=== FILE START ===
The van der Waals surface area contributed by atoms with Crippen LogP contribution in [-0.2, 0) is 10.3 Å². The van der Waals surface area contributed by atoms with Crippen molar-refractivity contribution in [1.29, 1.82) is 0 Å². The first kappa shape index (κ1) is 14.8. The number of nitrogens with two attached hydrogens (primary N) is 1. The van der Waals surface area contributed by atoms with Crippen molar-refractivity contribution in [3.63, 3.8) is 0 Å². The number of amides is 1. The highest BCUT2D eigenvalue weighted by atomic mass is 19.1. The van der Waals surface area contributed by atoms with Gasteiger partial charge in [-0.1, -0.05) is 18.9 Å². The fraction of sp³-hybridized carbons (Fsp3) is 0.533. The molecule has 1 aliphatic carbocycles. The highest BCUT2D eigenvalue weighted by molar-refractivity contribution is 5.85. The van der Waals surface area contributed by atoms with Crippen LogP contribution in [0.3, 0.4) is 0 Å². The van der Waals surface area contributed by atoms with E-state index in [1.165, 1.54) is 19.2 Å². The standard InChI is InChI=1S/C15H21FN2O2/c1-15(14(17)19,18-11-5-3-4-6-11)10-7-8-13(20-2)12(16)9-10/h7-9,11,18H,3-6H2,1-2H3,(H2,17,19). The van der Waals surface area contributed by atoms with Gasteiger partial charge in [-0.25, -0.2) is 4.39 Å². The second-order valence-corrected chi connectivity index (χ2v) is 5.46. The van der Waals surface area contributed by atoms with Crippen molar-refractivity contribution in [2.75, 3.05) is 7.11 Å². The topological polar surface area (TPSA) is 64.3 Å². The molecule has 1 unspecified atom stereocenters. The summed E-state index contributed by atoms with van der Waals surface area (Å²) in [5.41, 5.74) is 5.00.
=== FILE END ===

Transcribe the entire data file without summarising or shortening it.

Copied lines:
The van der Waals surface area contributed by atoms with Crippen LogP contribution in [-0.2, 0) is 10.3 Å². The van der Waals surface area contributed by atoms with Crippen molar-refractivity contribution in [1.29, 1.82) is 0 Å². The first kappa shape index (κ1) is 14.8. The number of nitrogens with two attached hydrogens (primary N) is 1. The van der Waals surface area contributed by atoms with Crippen molar-refractivity contribution in [3.63, 3.8) is 0 Å². The number of amides is 1. The highest BCUT2D eigenvalue weighted by atomic mass is 19.1. The van der Waals surface area contributed by atoms with Gasteiger partial charge in [-0.1, -0.05) is 18.9 Å². The fraction of sp³-hybridized carbons (Fsp3) is 0.533. The molecule has 1 aliphatic carbocycles. The highest BCUT2D eigenvalue weighted by molar-refractivity contribution is 5.85. The van der Waals surface area contributed by atoms with Crippen LogP contribution in [0.3, 0.4) is 0 Å². The van der Waals surface area contributed by atoms with E-state index in [1.165, 1.54) is 19.2 Å². The standard InChI is InChI=1S/C15H21FN2O2/c1-15(14(17)19,18-11-5-3-4-6-11)10-7-8-13(20-2)12(16)9-10/h7-9,11,18H,3-6H2,1-2H3,(H2,17,19). The van der Waals surface area contributed by atoms with Gasteiger partial charge in [-0.25, -0.2) is 4.39 Å². The second-order valence-corrected chi connectivity index (χ2v) is 5.46. The van der Waals surface area contributed by atoms with Crippen molar-refractivity contribution in [2.75, 3.05) is 7.11 Å². The topological polar surface area (TPSA) is 64.3 Å². The molecule has 1 unspecified atom stereocenters. The summed E-state index contributed by atoms with van der Waals surface area (Å²) in [5.41, 5.74) is 5.00.